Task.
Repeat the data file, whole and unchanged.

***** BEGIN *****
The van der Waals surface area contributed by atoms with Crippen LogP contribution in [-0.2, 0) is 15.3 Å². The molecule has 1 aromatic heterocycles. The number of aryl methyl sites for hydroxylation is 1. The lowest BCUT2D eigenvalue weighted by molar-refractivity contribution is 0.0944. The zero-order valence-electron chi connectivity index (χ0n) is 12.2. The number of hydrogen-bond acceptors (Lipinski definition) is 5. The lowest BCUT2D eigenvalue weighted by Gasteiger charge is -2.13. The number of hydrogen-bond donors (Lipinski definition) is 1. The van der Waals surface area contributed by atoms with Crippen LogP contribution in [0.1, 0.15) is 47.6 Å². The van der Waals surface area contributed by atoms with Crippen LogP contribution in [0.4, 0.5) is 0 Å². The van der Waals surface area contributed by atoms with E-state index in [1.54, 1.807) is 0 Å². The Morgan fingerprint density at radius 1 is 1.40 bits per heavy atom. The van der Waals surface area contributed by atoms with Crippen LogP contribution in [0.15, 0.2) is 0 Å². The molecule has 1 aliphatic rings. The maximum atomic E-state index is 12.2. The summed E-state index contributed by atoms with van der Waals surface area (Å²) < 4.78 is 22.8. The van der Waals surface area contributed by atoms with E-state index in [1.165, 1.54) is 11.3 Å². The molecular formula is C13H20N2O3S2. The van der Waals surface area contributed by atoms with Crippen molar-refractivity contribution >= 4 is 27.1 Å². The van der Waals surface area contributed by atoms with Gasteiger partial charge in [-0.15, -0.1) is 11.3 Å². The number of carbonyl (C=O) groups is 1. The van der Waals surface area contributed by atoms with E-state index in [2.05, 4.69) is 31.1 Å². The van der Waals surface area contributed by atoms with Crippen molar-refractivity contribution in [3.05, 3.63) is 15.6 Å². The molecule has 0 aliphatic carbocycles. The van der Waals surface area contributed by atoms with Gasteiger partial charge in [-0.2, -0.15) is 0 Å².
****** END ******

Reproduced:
The van der Waals surface area contributed by atoms with Crippen LogP contribution in [-0.2, 0) is 15.3 Å². The molecule has 1 aromatic heterocycles. The number of aryl methyl sites for hydroxylation is 1. The lowest BCUT2D eigenvalue weighted by molar-refractivity contribution is 0.0944. The zero-order valence-electron chi connectivity index (χ0n) is 12.2. The number of hydrogen-bond acceptors (Lipinski definition) is 5. The lowest BCUT2D eigenvalue weighted by Gasteiger charge is -2.13. The number of hydrogen-bond donors (Lipinski definition) is 1. The van der Waals surface area contributed by atoms with Crippen LogP contribution in [0.1, 0.15) is 47.6 Å². The van der Waals surface area contributed by atoms with Crippen LogP contribution in [0.4, 0.5) is 0 Å². The van der Waals surface area contributed by atoms with E-state index in [1.54, 1.807) is 0 Å². The Morgan fingerprint density at radius 1 is 1.40 bits per heavy atom. The van der Waals surface area contributed by atoms with Crippen LogP contribution in [0.15, 0.2) is 0 Å². The molecule has 1 aliphatic rings. The maximum atomic E-state index is 12.2. The summed E-state index contributed by atoms with van der Waals surface area (Å²) < 4.78 is 22.8. The van der Waals surface area contributed by atoms with E-state index in [1.165, 1.54) is 11.3 Å². The molecular formula is C13H20N2O3S2. The van der Waals surface area contributed by atoms with Crippen molar-refractivity contribution >= 4 is 27.1 Å². The van der Waals surface area contributed by atoms with Gasteiger partial charge in [-0.15, -0.1) is 11.3 Å². The number of carbonyl (C=O) groups is 1. The van der Waals surface area contributed by atoms with E-state index in [2.05, 4.69) is 31.1 Å². The van der Waals surface area contributed by atoms with Crippen molar-refractivity contribution in [3.05, 3.63) is 15.6 Å². The molecule has 0 aliphatic carbocycles. The van der Waals surface area contributed by atoms with Gasteiger partial charge in [-0.2, -0.15) is 0 Å².